Welcome back for another Indie Soul Review! First, let me begin by congratulating Jacquelyn Powell, a former Baltimore School for the Arts student, who is on her way to becoming a BIG star in New York City. “I love to perform. It is something I have a passion for. To see the audience’s reaction is breathtaking. I truly enjoy what I’m doing and would not trade it for anything in the world,” said Powell, who has accepted a role in a modern version of Shakespeare’s Hamlet. Besides acting, Powell is also a dancer, choreographer, and Zumba fitness instructor. Hamlet opens on May19, 2013 and we wish her nothing but the best! Now for the picks of the week:
Indie Reads: The book “Anatomy of a Hustle: Cable Comes to South Central L.A.” by Clinton E. Galloway tells the true story of how the author and his brother Carl, tried to bring cable television to South Central for the black community. The brothers were well- educated, outstanding men in the community— a doctor and accountant respectively.
“We were trying to be responsible to our community by bringing new innovation in 1979 in the form of cable TV so that we could have responsible stories and content for our community. Never in a million years did I expect the kind of backlash, prejudice and greed that was directed towards Carl and me. The sad part was the support of supposedly black leaders who went against us or wanted to be on our side, only if we gave them money or control,” said Clinton. The leaders, who Calloway was referring to are attorney Johnnie Cochran and Representative Maxine Waters. The book is a well-documented account detailing how the Galloways had to take their fight all the way to Supreme Court to bring a black owned media company to the community. Very informative read. For more information, visit: www.anatomyofahustle.com.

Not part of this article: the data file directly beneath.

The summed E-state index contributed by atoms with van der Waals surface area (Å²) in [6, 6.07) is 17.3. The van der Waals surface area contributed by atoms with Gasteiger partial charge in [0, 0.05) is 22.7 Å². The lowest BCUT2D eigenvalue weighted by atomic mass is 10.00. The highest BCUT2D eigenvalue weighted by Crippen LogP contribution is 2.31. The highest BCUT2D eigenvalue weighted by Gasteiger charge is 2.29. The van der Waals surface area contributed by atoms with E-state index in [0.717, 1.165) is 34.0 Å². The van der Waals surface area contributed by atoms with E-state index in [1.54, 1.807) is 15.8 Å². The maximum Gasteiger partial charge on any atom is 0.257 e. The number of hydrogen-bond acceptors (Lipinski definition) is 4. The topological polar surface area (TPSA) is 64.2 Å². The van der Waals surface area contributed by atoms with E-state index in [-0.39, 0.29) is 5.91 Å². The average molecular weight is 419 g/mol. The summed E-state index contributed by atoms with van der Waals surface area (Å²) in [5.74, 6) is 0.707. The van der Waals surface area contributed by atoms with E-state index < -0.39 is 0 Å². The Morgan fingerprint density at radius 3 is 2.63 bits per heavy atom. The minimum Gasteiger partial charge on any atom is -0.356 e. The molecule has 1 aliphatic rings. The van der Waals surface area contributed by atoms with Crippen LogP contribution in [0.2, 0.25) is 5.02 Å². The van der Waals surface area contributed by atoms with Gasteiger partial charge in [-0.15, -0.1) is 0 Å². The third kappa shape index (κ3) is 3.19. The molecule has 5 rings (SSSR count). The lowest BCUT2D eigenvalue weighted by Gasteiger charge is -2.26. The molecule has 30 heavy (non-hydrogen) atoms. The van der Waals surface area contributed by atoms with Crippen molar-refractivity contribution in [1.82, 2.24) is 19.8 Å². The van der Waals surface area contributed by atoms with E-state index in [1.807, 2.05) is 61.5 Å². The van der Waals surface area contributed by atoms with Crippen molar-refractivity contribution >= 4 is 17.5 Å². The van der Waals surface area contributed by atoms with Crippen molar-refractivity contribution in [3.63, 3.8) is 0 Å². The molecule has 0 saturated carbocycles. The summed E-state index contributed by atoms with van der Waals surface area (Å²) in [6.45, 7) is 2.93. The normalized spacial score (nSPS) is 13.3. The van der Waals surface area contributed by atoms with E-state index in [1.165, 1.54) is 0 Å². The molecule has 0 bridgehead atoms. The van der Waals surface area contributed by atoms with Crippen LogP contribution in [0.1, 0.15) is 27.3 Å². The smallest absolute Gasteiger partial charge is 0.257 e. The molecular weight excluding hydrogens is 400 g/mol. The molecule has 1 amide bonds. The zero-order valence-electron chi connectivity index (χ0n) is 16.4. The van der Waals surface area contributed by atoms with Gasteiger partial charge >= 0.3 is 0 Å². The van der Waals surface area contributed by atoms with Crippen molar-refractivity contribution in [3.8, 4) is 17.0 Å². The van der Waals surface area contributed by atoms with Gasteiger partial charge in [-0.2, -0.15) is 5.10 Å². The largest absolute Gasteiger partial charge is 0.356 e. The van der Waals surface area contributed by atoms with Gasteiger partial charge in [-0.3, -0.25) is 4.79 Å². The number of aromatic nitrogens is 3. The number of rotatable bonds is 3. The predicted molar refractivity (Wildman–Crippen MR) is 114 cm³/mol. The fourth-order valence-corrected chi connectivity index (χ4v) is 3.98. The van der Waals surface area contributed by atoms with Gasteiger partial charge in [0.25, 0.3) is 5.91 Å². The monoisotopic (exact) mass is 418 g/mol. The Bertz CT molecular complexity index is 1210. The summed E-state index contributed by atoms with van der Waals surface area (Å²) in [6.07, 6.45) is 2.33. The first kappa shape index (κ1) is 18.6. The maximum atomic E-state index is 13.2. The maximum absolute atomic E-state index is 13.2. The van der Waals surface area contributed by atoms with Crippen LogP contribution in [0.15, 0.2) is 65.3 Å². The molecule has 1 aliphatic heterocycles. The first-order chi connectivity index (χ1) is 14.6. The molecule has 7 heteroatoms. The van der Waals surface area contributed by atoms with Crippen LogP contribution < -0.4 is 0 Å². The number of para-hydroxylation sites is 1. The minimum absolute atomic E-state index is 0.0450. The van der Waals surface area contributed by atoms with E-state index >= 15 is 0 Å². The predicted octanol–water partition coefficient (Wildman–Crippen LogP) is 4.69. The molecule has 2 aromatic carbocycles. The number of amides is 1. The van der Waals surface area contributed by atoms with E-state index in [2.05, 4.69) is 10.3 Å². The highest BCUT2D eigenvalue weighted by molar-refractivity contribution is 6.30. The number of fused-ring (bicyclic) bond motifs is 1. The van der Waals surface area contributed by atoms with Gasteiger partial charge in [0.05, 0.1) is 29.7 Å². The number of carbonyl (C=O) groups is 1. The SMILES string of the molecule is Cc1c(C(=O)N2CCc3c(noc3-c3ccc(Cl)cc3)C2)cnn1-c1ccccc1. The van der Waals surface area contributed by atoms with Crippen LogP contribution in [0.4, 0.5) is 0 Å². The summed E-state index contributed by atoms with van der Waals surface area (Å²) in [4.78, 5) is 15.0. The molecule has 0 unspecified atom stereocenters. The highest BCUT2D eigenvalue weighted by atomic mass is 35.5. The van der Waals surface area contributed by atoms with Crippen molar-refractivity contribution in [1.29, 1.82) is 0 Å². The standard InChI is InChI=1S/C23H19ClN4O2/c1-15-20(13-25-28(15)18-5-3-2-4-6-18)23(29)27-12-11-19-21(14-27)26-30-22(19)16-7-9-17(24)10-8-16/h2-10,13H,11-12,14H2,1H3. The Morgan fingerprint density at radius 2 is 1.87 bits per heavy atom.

Indie Artist: Most people tend to judge based on appearances. When I first met the Indie Soul artist Chaqis Maliq, I thought to myself— well, she probably has a little voice and can sing a lil’ bit. Well, let me tell you, not only can she sing, she can SANG!
“I write, I taught myself how to play guitar— well a few lessons here and there just to start, and I also produce. It is very important for me to be in control of how I sound [and] look. I do realize I am a role model not only for women but also for others who want to or desire to perform music,” said Maliq. Her sound is straight soul with grooves from back in the day. I won’t say who she reminds me of musically, since she hates to be compared to anyone. “My music comes from the heart or experiences in life. I want people to interpret [my music] however they see fit and to see me as the artist I am when they listen [to it].” For more information about Chaqis Maliq, visit: www.chaquismaliq.com .
Indie Business: Finally, I want to spotlight a locally owned and operated business this week— The Grind House. The Grind House is a 100 percent vegetarian/vegan juice bar and market located at 2441 Saint Paul Street in Charles Village in Baltimore City. It serves great food— sandwiches and wraps and some of the best fresh pressed juices and smoothies. Salads and breakfast is also served. What makes this place so special is the fact that they offer classes on how to cook healthy and nutritious meals, as well as educational information if you are interested in becoming a vegetarian or vegan. For those of you interested in adopting healthier eating habits, this little neighborhood store is a great place to start. For more information visit them or call: 410-366-2441.
That’s it for the Indie Soul Review for this week! Make sure to look for Indie Soul in The Baltimore Times or online at www.baltimoretimes-online.com.